Home > Haematology > Add-on daratumumab triples complete-response rate in AL amyloidosis

Add-on daratumumab triples complete-response rate in AL amyloidosis

The New England Journal of Medicine
Reuters Health - 30/06/2021 - Adding daratumumab to conventional therapy with cyclophosphamide, bortezomib and dexamethasone (CyBorD) nearly triples the rate of complete hematologic response in people with newly diagnosed systemic immunoglobulin light-chain (AL) amyloidosis, according to new findings.

A complete response was seen in 53% of the 195 adults randomly assigned to receive daratumumab versus 18% who received placebo after a median follow-up of 11.4 months (P<0.001).

The drug also made a significant difference in the benchmark of survival free from major organ deterioration or hematologic progression, producing a 42% reduction (P=0.02), researchers report in the New England Journal of Medicine.

"The combination of daratumumab with CyBorD is the new standard of care for newly diagnosed patients with AL amyloidosis granting unprecedented clinical benefits and making closer the goal of curing this dreadful disease," coauthor Dr. Giampaolo Merlini of Research Hospital Policlinico San Matteo in Pavia, Italy, told Reuters Health by email.

The findings are "highly relevant for people with amyloidosis caused by monoclonal light chains because it provides unprecedented complete response rate, cardiac- and renal-function improvement, and improved survival free from major organ deterioration or hematologic progression," he said.

Janssen, which sells daratumumab under the brand name Darzalex for multiple myeloma, paid for the phase-3 study, known as ANDROMEDA. The drug was given subcutaneously for a maximum of 24 cycles, starting weekly, with longer durations between cycles as the study progressed.

AL amyloidosis is a rare but potentially lethal condition where the buildup of amyloid damages the heart, kidneys, liver and nerves.

The open-label test on 388 volunteers was done at 109 sites in 22 countries; 71% had heart involvement and 59% had kidney involvement.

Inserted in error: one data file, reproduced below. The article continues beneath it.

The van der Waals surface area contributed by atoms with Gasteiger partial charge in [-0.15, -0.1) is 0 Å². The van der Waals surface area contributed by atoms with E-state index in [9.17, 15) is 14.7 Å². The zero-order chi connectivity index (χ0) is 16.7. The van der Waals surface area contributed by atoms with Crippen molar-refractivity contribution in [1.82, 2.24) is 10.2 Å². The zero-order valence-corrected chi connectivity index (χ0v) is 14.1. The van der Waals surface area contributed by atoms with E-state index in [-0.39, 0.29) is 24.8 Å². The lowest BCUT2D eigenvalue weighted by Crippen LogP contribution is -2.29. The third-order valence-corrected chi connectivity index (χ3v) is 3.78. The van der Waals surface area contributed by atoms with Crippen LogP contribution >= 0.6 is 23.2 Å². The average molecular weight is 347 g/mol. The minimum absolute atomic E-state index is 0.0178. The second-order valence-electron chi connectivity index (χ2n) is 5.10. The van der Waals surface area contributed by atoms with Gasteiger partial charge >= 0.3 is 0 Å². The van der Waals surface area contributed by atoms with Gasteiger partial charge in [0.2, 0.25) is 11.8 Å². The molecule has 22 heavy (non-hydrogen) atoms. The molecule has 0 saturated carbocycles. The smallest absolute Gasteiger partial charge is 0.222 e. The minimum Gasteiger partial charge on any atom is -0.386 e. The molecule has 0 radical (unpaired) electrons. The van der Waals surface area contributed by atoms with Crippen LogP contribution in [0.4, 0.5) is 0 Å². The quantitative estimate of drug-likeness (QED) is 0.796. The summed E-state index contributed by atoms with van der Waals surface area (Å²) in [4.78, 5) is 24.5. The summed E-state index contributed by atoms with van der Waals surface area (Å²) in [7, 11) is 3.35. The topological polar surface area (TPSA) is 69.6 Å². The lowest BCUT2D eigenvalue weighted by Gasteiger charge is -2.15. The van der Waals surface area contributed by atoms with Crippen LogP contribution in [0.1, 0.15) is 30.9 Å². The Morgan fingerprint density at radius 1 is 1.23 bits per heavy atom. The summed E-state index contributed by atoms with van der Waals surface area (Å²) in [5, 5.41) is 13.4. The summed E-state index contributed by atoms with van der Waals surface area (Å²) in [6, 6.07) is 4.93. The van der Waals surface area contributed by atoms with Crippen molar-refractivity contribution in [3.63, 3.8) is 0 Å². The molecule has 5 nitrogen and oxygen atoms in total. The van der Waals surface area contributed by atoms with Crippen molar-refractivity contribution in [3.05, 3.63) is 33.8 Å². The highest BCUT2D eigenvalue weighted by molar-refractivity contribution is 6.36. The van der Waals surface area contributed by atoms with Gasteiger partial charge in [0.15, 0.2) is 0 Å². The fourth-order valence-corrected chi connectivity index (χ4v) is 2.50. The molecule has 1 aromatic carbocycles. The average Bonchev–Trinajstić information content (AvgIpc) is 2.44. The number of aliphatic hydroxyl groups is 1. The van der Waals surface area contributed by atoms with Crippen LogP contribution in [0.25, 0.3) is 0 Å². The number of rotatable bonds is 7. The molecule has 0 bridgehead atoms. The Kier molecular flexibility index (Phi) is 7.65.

After six months of treatment, the cardiac response rate was 41.5% in the daratumumab group and 22.2% in the control group. The rates of cardiac progression were 2.5% and 7.7%, respectively.

The response rates when the kidney was affected were 53.0% and 23.9% respectively. Rates of renal progression were 4.3% and 11.5%.

"The median time to hematologic complete response was 60 days in the daratumumab group and 85 days in the control group," the researchers said.

"Hematologic responses were deeper and occurred more rapidly in the daratumumab group," the researchers write. "All definitions of complete response that are associated with improved overall survival showed the superiority of daratumumab."


However, overall survival "did not differ substantially between the two groups," the researchers acknowledge. At the 18-month mark it was roughly 77% with conventional therapy and 85% with daratumumab (hazard ratio, 0.90; 95% confidence interval, 0.53 to 1.53).

The rates of grade-3 or -4 side effects were also higher among the daratumumab recipients. Lymphopenia was seen in 13.0% in the experimental group versus 10.1% among control patients.

Respective rates were 7.8% and 4.3%.for pneumonia, 6.2% and 4.8% with cardiac failure and 5.7% and 3.7% for diarrhea.

Adverse events killed 11.9% of the daratumumab recipients and 7.4% of the volunteers getting conventional treatment.

"This is a very fragile patient population that is highly sensitive to drug side effects," said Dr. Merlini, who retired in April but had been director of the Amyloidosis Research and Treatment Center at the hospital. "Daratumumab granted a high rate of complete responses and organ responses that translate to improved survival according to previous trials. For this reason, I believe that the benefits of daratumumab treatment greatly surpass the risks."

"Now that we finally have a highly effective and approved therapy for patients with AL amyloidosis," he said, "it is of paramount importance to improve our diagnostic capability and detect the disease in the early stage, before severe cardiac damage ensues. If we start therapy in the early phase of the disease, we now have a real chance for curing what was once considered an inevitably fatal disease."

Dr. Merlini and several of his coauthors report financial ties to Janssen.

SOURCE: https://bit.ly/2T1H9ud The New England Journal of Medicine, online June 30, 2021.

By Gene Emery

© 2023 The Author(s). Published by Medicom Medical Publishers.
User license: Creative Commons Attribution – NonCommercial (CC BY-NC 4.0)

Posted on